- Associated Press - Thursday, May 19, 2016

KETCHIKAN, Alaska (AP) - Alaska wildlife officials are investigating after multiple reported sightings of wolves in the North Tongass area from residents who say the animals appear to be unafraid of humans.

Micah Sanguinetti, wildlife conservation technician with the Alaska Department of Fish and Game, said the department received half a dozen calls related to the wolves on Tuesday. The agency believes there are two wolves that have been roaming around Ketchikan’s north end, he said.

“It seems like it’s the same two,” Sanguinetti told The Ketchikan Daily News (https://bit.ly/1TgsN1y). “We don’t believe it’s a pack.”

One of the calls was from Amy Nieshe, who said a wolf appeared in her yard early Tuesday and stayed for about two hours.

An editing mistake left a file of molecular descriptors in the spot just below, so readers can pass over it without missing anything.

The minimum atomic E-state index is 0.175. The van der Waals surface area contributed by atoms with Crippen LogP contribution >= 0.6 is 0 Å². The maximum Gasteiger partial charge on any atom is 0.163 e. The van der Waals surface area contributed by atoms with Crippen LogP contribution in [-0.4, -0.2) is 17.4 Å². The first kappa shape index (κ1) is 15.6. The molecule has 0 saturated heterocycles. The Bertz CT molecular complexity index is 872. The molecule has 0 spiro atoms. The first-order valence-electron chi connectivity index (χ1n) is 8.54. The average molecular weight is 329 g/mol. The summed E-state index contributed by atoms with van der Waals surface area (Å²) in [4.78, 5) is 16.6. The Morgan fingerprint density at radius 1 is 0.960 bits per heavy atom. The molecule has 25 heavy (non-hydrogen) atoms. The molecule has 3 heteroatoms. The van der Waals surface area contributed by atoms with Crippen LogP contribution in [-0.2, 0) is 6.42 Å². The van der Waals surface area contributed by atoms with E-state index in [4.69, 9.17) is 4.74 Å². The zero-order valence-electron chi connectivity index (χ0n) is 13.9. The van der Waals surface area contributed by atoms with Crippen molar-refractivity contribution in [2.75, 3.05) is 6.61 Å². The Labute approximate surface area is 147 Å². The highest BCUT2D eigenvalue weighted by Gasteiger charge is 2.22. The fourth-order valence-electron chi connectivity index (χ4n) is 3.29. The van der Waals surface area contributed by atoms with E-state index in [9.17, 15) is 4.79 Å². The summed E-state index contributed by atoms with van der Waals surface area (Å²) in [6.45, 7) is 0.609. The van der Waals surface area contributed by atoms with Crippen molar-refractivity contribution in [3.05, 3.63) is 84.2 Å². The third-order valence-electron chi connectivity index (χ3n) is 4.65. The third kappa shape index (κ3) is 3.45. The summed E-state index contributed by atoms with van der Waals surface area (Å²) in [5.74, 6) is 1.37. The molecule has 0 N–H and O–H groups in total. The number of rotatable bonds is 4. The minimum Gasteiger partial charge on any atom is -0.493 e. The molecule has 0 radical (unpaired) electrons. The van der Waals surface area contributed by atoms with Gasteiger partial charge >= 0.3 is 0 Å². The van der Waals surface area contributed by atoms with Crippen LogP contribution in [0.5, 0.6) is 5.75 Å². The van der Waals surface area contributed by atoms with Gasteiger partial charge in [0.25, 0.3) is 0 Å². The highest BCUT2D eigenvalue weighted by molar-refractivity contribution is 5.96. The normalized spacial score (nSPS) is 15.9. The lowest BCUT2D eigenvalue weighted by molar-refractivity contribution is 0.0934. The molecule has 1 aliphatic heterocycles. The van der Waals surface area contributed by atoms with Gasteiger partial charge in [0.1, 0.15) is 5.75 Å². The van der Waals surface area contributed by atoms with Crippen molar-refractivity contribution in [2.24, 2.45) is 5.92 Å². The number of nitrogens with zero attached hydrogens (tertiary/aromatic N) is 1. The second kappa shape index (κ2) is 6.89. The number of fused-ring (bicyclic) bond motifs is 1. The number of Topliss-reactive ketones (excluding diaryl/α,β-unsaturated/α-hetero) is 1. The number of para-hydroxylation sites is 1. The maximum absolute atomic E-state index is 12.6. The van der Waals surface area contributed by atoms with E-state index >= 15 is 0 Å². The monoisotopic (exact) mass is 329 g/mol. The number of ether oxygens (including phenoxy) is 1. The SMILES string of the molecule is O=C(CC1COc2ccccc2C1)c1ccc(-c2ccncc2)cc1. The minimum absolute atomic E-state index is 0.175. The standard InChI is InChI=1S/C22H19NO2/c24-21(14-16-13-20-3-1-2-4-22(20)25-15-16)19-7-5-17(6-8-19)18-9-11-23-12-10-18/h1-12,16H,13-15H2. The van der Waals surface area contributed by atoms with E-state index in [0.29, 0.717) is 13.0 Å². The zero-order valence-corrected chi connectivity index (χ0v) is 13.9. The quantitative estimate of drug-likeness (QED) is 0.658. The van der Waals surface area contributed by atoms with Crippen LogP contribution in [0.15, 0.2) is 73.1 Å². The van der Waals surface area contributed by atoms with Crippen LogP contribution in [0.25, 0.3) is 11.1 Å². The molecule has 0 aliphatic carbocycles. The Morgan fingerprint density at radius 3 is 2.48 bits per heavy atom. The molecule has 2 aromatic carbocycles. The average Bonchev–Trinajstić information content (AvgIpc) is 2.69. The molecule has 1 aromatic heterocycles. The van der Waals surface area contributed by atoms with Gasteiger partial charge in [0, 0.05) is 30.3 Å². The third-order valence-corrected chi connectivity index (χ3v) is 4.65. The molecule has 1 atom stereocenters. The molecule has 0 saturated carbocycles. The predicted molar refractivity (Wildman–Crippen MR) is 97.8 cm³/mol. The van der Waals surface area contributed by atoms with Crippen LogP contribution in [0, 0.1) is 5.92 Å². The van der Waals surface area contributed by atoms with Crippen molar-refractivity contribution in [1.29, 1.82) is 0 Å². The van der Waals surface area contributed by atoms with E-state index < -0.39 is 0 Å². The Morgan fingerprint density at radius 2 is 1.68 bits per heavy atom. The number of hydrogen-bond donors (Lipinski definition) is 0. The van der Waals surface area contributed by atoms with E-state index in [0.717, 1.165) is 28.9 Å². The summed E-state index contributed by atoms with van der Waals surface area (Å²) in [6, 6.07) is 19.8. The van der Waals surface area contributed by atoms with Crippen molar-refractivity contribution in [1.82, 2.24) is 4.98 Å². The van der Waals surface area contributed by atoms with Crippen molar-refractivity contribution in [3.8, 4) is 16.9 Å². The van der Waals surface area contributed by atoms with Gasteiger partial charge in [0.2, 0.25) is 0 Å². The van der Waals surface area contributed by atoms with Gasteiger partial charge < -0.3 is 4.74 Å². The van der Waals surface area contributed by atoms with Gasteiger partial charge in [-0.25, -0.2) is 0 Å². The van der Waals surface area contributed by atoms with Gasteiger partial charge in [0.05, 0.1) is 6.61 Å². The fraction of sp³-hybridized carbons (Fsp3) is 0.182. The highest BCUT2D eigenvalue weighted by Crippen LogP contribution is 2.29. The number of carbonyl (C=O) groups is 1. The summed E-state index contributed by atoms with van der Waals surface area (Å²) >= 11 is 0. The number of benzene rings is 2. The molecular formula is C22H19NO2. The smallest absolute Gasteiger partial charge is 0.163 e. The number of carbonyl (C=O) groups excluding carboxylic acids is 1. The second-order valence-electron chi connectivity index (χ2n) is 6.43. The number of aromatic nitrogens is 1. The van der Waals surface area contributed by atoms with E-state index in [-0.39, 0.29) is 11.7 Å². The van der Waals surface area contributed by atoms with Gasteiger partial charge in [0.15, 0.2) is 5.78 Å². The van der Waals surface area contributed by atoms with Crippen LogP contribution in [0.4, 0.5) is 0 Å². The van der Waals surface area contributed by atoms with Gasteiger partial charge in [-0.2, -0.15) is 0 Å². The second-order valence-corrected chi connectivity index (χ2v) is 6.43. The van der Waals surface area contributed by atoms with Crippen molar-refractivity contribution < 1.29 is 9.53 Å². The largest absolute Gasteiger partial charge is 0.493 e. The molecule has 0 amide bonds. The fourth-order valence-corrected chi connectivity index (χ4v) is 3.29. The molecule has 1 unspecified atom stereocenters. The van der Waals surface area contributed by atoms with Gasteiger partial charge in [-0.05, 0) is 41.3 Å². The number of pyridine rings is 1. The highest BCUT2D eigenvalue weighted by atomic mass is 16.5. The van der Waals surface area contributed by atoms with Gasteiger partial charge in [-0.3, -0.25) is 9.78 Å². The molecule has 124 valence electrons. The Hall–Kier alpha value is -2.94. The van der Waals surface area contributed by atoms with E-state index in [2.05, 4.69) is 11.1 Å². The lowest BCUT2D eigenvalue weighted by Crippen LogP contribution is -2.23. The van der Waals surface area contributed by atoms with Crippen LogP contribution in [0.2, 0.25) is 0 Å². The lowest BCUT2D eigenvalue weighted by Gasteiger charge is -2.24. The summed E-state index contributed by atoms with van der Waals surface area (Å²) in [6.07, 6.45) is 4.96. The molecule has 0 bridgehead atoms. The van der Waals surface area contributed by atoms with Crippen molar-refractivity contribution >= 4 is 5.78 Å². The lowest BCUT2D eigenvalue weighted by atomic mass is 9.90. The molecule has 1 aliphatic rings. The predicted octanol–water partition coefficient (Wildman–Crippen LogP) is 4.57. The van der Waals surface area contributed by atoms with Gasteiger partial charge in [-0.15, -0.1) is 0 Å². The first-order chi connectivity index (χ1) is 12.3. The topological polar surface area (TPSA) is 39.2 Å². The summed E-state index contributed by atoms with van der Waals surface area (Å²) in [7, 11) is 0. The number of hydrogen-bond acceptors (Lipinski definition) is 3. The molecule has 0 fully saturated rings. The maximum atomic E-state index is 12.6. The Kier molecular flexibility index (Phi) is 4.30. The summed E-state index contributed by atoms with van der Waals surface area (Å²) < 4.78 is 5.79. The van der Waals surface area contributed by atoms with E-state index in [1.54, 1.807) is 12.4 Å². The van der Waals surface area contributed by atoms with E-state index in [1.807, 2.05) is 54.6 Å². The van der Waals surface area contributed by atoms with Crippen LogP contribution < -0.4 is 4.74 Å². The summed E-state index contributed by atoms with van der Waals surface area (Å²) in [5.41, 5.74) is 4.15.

“It is not afraid of humans,” she told the Ketchikan Daily News. “It has no issue with people or dogs.”

Nieshe said she was alerted to the wolf by her dogs that were locked up outside in a pen and started barking. She said the wolf “was just walking back and forth in front of the pen.”

A wolf that was seen on Sunday had attacked a dog that was being walked by a 13-year-old boy, who had let the dog off the leash. The dog survived the incident.

Keith Nelson, the boy’s father, said he pulled up in his vehicle less than a minute after the fight started and said the wolf did not run off.

“He wasn’t scared of people,” Nelson said. “He wasn’t going anywhere until I gave him a warning.”

A Fish and Game wildlife biologist for the Ketchikan area was sent to investigate.


Information from: Ketchikan (Alaska) Daily News, https://www.ketchikandailynews.com

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